Now consider this: God immediately provided atonement and forgiveness for these three men (42:8-9). What I mean is this. There are people in Protestant churches today who actually hold doctrines that are probably just as heinous in God’s sight as certain distinctive Catholic doctrines. For example, classical Calvinists actually believe (contra 1 Tim. 2:4 and other clear texts) not that God is willing that all should be saved and come to a knowledge of the truth, but rather that God has simply and unconditionally predestined where every human being will ultimately end up for eternity before they are born — and that based on nothing good or bad they have done. That’s right! They actually interpret the biblical doctrine of Predestination in such a way that precludes God’s saving love and desire for every human being. Or take early American Protestantism for example. Segregationist churches split Christian believers into separate black and white skinned racial congregations that either could or would not mingle. Or take Martin Luther. Luther was a rabid anti-Semite at the end of his life (Von den Juden und ihren Lügen). Racism has been rampant among churches and leaders within Christianity — not that such attitudes come from the teaching and example of Jesus Christ. My point is, is that not all a blasphemy? Is it not all a mockery of the love of God to believe so? What I’m saying is that there are all kinds of beliefs and practices that we have or do that are not okay, but God our Father is unimaginably forbearing and long-suffering toward us, his people, who so often stuff up. Hence, I could imagine an individual Roman Catholic or Eastern Orthodox or Calvinist or perhaps even maybe — just maybe — even a Unitarian (someone who denies the Trinity) who yet has a simple faith in Jesus Christ as their Saviour, who therefore belongs to Christ, yet who nevertheless perseveres in absurd doctrines that are harmful to their sanctification and others’. Hopefully, God would bring them out of their deception soon. But can one not be mistaken and yet belong to Christ?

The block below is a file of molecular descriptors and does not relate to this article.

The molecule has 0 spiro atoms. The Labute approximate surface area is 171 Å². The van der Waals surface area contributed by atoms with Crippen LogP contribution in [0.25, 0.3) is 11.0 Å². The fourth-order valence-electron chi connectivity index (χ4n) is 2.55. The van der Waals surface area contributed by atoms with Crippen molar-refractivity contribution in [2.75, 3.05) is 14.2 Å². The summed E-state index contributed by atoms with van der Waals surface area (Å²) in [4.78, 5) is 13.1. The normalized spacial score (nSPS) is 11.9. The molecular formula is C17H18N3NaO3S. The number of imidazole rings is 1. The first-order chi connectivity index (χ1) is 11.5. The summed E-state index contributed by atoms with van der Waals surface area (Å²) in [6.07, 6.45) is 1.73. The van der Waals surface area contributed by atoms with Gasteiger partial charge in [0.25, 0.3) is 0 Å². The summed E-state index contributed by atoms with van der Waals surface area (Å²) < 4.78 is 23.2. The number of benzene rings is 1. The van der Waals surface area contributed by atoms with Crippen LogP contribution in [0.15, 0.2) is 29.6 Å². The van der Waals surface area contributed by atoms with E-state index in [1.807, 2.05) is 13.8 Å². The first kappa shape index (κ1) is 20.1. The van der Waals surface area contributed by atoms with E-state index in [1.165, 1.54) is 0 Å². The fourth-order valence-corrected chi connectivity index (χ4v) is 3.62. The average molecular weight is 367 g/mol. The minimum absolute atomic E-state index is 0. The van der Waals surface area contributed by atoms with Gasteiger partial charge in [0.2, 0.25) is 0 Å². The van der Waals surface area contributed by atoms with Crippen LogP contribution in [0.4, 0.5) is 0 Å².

5. If there is a Roman Catholic who is born-again, it is not by virtue of their Roman Catholicism that they are so. The Roman Catholic Church surely has a high view of itself: that it is the Mother of all churches, the Bride of Christ, who alone has supreme authority to interpret scripture, forgive sins, exercise teaching and disciplinary authority and to determine the meaning and implications of church tradition, and to minister through her priesthood the saving sacraments, and so on. As I hope is clear by this point, I think the lot of this to be a foolish myth, and surely the vast majority of people who gather in that church are nominal Catholics who are not born-again, and those who truly, truly trust in their own good works to save them before the Throne of Judgement on the Last Day. But of the 99% of Roman Catholics in the world who may be lost, is it not possible that perhaps 1% of the people who meet in a Catholic Church and do Catholic things may indeed have a mustard seed of true faith and dependence on Jesus Christ for the forgiveness of their sins and the salvation of their souls, even in the midst of the false hustle and bustle of the Mass, the relics, the icons, the bishops, the Papacy and the priests?

Well, I think so. And I think the way one thinks about this will profoundly impact the way one approaches one’s Roman Catholic friends. Here’s few suggestions: